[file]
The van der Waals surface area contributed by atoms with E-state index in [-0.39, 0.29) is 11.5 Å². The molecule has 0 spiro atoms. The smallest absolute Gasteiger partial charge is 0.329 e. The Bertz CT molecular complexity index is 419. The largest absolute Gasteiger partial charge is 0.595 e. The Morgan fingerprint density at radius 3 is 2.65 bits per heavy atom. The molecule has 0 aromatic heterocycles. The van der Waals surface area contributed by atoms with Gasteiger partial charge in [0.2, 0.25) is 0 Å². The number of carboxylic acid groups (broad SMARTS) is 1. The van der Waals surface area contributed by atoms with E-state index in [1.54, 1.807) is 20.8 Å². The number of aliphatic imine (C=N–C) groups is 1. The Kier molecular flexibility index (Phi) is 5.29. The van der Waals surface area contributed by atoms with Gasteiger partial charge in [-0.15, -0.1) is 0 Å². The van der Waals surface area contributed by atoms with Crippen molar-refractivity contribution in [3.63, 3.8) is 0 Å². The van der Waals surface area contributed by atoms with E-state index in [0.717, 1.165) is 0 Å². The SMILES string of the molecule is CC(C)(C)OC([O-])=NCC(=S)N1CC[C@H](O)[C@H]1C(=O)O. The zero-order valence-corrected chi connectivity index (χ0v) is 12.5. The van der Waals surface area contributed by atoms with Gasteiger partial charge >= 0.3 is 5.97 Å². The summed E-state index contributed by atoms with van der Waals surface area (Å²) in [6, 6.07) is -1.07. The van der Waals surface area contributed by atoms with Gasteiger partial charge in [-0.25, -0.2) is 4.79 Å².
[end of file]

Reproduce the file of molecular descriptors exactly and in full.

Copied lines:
The van der Waals surface area contributed by atoms with E-state index in [-0.39, 0.29) is 11.5 Å². The molecule has 0 spiro atoms. The smallest absolute Gasteiger partial charge is 0.329 e. The Bertz CT molecular complexity index is 419. The largest absolute Gasteiger partial charge is 0.595 e. The Morgan fingerprint density at radius 3 is 2.65 bits per heavy atom. The molecule has 0 aromatic heterocycles. The van der Waals surface area contributed by atoms with Gasteiger partial charge in [0.2, 0.25) is 0 Å². The number of carboxylic acid groups (broad SMARTS) is 1. The van der Waals surface area contributed by atoms with E-state index in [1.54, 1.807) is 20.8 Å². The number of aliphatic imine (C=N–C) groups is 1. The Kier molecular flexibility index (Phi) is 5.29. The van der Waals surface area contributed by atoms with Gasteiger partial charge in [-0.15, -0.1) is 0 Å². The van der Waals surface area contributed by atoms with Crippen molar-refractivity contribution in [3.63, 3.8) is 0 Å². The van der Waals surface area contributed by atoms with E-state index in [0.717, 1.165) is 0 Å². The SMILES string of the molecule is CC(C)(C)OC([O-])=NCC(=S)N1CC[C@H](O)[C@H]1C(=O)O. The zero-order valence-corrected chi connectivity index (χ0v) is 12.5. The van der Waals surface area contributed by atoms with Gasteiger partial charge >= 0.3 is 5.97 Å². The summed E-state index contributed by atoms with van der Waals surface area (Å²) in [6, 6.07) is -1.07. The van der Waals surface area contributed by atoms with Gasteiger partial charge in [-0.25, -0.2) is 4.79 Å².